Smallmouth bass (Micropterus dolomieui) populations are declining in areas vulnerable to anthropogenic acidification. To determine if populations may be lost directly from acid effects (i.e., in isolation from synergists), we performed a laboratory study on the effects of acid exposure on growth, survival and histology of young smallmouth bass (3 to 36 d post swimup). We exposed them to declining, then fluctuating acid levels averaging pH 7.4 (control), 5.7 and 5.0. Substantial decreases in survival were observed, as well as damage to tissues. Survival declined with increasing acidity to 43% of that in controls at pH 5.7 and to 4% at pH 5.0. Histological analysis revealed severe changes in the most acidic treatment, with damage to blood, gill, and epithelial tissue. In contrast, growth was less useful as an indicator of response to acidity. Growth in both length and dry weight was greater at the lower pH levels than in controls. This was probably a reflection of lower survival at the lower pH levels, reduced density, and hence less competition for food. Our results suggest that an increase in environmental acidity is sufficient to cause losses in this species, even in the absence of synergists such as heavy metals.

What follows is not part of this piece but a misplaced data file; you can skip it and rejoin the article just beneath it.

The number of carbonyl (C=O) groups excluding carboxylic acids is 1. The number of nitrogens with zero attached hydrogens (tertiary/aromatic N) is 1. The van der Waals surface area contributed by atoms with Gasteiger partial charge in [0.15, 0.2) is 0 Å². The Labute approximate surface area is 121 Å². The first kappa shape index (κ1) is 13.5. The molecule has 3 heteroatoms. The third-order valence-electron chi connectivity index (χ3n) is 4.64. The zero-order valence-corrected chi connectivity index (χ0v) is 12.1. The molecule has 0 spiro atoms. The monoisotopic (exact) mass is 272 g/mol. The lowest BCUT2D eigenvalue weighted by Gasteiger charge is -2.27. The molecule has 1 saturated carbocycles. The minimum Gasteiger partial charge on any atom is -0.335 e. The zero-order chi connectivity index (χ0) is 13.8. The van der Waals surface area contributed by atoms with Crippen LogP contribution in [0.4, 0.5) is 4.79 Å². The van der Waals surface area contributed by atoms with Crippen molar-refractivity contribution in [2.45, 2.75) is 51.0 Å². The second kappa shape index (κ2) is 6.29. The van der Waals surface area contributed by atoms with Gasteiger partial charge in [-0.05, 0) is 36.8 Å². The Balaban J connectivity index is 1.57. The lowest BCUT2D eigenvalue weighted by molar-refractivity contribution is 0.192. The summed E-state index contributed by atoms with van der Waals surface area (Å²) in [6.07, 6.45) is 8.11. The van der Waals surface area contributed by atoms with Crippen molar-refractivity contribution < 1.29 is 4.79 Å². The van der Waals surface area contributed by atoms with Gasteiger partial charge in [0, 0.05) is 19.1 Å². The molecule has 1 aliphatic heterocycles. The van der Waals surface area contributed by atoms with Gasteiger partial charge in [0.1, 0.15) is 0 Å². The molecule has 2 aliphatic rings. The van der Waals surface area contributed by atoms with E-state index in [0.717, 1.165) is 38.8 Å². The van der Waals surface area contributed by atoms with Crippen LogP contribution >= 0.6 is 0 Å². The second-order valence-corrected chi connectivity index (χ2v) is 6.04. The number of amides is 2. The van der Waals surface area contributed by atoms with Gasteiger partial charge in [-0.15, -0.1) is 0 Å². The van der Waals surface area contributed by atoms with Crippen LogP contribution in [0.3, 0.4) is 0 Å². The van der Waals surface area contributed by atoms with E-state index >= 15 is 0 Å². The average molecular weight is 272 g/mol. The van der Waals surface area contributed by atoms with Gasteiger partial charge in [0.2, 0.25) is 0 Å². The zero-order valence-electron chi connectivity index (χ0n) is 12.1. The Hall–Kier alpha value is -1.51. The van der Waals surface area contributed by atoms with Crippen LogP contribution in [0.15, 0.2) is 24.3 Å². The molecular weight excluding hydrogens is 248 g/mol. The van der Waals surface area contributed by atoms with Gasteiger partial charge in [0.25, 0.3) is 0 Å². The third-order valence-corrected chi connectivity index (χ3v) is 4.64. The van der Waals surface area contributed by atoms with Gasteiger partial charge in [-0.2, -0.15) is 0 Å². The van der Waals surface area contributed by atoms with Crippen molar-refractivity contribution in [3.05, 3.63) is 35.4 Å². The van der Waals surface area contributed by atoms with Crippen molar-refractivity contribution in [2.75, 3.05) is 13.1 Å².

All Science Journal Classification (ASJC) codes
- Ecology, Evolution, Behavior and Systematics
- Aquatic Science